Wednesday, 28 September 2016

A pair of knit dresses (Ottobre 05-2016-16 and Butterick 6388)

I'm not going to lie, I really liked both of these dresses and was dead pleased with how they looked in the mirror. Then I took photos in order to review the patterns here and when I looked at the photos I was like... oh. These look terrible, just deeply unflattering and sack like both on Flossie and on me. Since then I've wound my way back round to "I still really like these, they're great for the purpose I made them, and I don't really care if they don't look good in photos". Still, it's a thing to note.

Left: Ottobre 05-2016-16; Right: Butterick 6388 (View D)
The purpose part is important. I had a sort of gap in my wardrobe in the category I like to call Not Entirely Unlike Pyjamas. These are soft and comfortable clothes suitable for those days where my sole intention is to spend my time lying around the house, but that are still perfectly respectable to wear if I have to answer the door or run into the local shop for thirty seconds. Until recently, I've mostly worn some kind of tracky bottom/knit top combination on those days, but this autumn I decided to add some knit leggings & long knit tunic/short knit dress combinations into rotation. I bought a couple of pairs of RTW leggings on this occasion -- I am not entirely convinced sewing my own leggings is worth the effort, though I daresay I'll end up giving it a try one of these days.
Ottobre 05-2016-16

I decided to make two blue dresses to go with navy leggings first. The first is from the most recent issue of Ottobre Woman, pattern 05-2016-16. I can't say this leapt out at me from the magazine when it arrived. It was, in fact, only when another blogger -- Dawn at Two On Two Off -- made a really great version that my attention was drawn to the pattern. Once alerted to it though I added it quickly to my sewing queue. For my version I used a grey and blue knit of unknown fibre composition that, while rather thin, was quite well behaved overall. It has a sort of paisley pattern on it but didn't sweat the pattern matching (by which I mean, I cut out all the pieces from my fabric and THEN suddenly thought oh! pattern matching! that's a thing people do, I guess!) and the whole thing therefore came together in no time at all.


Various view of my actual dress -- front, side and droopy pocket






One disappointment is the droopy pocket, which I don't think the other reviewer experienced. It's impossible to tell if the version in the magazine has droopy pockets like mine because the model has her hands in them. My suspicion is probably not, and that it's caused in my dress by a combination of my fabric being very lightweight and drooping under the weight of the double facing, compared to the stiffer knits used both by Dawn and by the magazine, and also it not being pulled straight/flat by my body because of the size I used.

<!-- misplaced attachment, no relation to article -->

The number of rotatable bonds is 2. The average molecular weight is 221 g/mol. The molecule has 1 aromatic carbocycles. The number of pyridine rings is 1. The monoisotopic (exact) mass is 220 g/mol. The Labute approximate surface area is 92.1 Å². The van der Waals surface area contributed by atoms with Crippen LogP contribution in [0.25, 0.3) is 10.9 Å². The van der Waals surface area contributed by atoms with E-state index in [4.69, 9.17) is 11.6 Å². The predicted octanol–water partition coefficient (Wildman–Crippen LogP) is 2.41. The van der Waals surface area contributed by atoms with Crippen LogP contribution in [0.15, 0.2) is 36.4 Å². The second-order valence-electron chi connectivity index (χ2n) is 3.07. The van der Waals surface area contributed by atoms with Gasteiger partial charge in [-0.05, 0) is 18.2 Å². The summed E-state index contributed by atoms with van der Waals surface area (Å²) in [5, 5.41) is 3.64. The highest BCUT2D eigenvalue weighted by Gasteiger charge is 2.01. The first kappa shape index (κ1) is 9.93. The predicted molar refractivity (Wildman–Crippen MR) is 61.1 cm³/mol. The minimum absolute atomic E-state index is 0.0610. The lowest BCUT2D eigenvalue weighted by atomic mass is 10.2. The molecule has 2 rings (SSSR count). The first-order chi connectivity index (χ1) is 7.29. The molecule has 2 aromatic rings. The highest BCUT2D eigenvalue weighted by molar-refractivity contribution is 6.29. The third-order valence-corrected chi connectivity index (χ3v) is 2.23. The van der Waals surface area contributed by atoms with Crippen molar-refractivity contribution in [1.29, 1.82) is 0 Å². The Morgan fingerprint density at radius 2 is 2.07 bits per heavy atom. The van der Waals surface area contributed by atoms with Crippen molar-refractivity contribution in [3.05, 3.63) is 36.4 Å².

Ottobre 05-2016-16 on me
I made a 44, more or less straight from the pattern sheet. Ordinarily, I make a square shoulder adjustment but with batwing tops this becomes rather complicated so I decided to try this version without. The fit through the shoulder/bust is pretty much what I would expect from a non-square-shoulder-adjusted batwing to look on me. It all comes unstuck, of course, at the waist and hip. Ordinarily, when making separates, I use a size 44 upper body, size 40 lower body in Ottobre patterns. Often I don't attempt to grade down through the hips at all because I don't generally choose to emphasize the relative narrowness of my hips vs my shoulders/bust. In this case though, I really should have graded at least one size down over the hips as I think that might have helped with the droopy pocket problem. Also, you can just about tell from the technical drawing that the skirt is pegged somewhat. Unfortunately, it turns out that a too large pegged skirt will hang a little oddly, with some peculiar droopy lines over the hip. That said, it's a very comfortable dress.

My second dress is from this recent Butterick pattern, B6388.

Butterick 6388
For sure I am not the only person who glanced through the recent Butterick release and pounced on Butterick 6388 as a pattern I really needed in my life, mainly because of that lapped collar on views B, C and D. I have been waiting patiently ever since for it to first arrive and then go on sale here in the UK, which it finally did last week, allowing me to scoop it up for £4 instead of the usual £8.

However, there was a problem: the sizing. First up, let me just say that my full bust allegedly puts me in a Size 18 according to the McVogueRick size chart. I have never ever made a size 18 in anything. I use either a 14 or a 16 or something between the two for upper body garments, and a 12/14 for lower body. With this pattern, however, the sizing has been done in XS/S/M, and L/XL/XXL, where M is 12-14, and L is 16-18.